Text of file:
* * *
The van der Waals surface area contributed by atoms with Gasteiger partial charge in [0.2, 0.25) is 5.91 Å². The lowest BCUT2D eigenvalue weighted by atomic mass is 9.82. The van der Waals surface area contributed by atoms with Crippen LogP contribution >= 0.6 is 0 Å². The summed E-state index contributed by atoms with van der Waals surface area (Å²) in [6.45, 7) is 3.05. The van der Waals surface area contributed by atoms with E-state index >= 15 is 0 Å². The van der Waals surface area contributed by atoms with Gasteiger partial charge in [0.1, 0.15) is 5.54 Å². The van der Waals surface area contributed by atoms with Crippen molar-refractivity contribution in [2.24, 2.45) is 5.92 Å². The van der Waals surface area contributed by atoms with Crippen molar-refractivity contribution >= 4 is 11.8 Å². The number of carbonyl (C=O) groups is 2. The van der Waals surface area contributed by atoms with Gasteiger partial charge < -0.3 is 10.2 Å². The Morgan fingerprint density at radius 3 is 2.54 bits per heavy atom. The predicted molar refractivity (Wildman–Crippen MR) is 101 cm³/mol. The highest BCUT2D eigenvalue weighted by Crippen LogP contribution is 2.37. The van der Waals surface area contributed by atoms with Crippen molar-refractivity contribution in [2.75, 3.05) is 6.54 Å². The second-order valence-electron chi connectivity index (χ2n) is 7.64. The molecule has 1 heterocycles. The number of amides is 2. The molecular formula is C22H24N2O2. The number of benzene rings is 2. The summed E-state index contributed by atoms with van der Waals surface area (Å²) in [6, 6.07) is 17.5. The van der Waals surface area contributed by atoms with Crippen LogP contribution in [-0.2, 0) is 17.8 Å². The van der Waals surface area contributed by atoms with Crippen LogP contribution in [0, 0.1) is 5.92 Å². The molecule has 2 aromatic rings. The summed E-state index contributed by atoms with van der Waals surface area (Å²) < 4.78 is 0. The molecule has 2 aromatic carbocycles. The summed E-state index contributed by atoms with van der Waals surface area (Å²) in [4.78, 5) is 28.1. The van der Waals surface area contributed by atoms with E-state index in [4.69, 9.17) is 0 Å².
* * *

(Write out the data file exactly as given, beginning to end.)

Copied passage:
The van der Waals surface area contributed by atoms with Gasteiger partial charge in [0.2, 0.25) is 5.91 Å². The lowest BCUT2D eigenvalue weighted by atomic mass is 9.82. The van der Waals surface area contributed by atoms with Crippen LogP contribution >= 0.6 is 0 Å². The summed E-state index contributed by atoms with van der Waals surface area (Å²) in [6.45, 7) is 3.05. The van der Waals surface area contributed by atoms with E-state index >= 15 is 0 Å². The van der Waals surface area contributed by atoms with Gasteiger partial charge in [0.1, 0.15) is 5.54 Å². The van der Waals surface area contributed by atoms with Crippen molar-refractivity contribution in [2.24, 2.45) is 5.92 Å². The van der Waals surface area contributed by atoms with Crippen molar-refractivity contribution >= 4 is 11.8 Å². The number of carbonyl (C=O) groups is 2. The van der Waals surface area contributed by atoms with Gasteiger partial charge < -0.3 is 10.2 Å². The Morgan fingerprint density at radius 3 is 2.54 bits per heavy atom. The predicted molar refractivity (Wildman–Crippen MR) is 101 cm³/mol. The highest BCUT2D eigenvalue weighted by Crippen LogP contribution is 2.37. The van der Waals surface area contributed by atoms with Crippen molar-refractivity contribution in [2.75, 3.05) is 6.54 Å². The second-order valence-electron chi connectivity index (χ2n) is 7.64. The molecule has 1 heterocycles. The number of amides is 2. The molecular formula is C22H24N2O2. The number of benzene rings is 2. The summed E-state index contributed by atoms with van der Waals surface area (Å²) in [6, 6.07) is 17.5. The van der Waals surface area contributed by atoms with Crippen LogP contribution in [-0.2, 0) is 17.8 Å². The van der Waals surface area contributed by atoms with Crippen LogP contribution in [0, 0.1) is 5.92 Å². The molecule has 2 aromatic rings. The summed E-state index contributed by atoms with van der Waals surface area (Å²) < 4.78 is 0. The molecule has 2 aromatic carbocycles. The summed E-state index contributed by atoms with van der Waals surface area (Å²) in [4.78, 5) is 28.1. The van der Waals surface area contributed by atoms with E-state index in [4.69, 9.17) is 0 Å².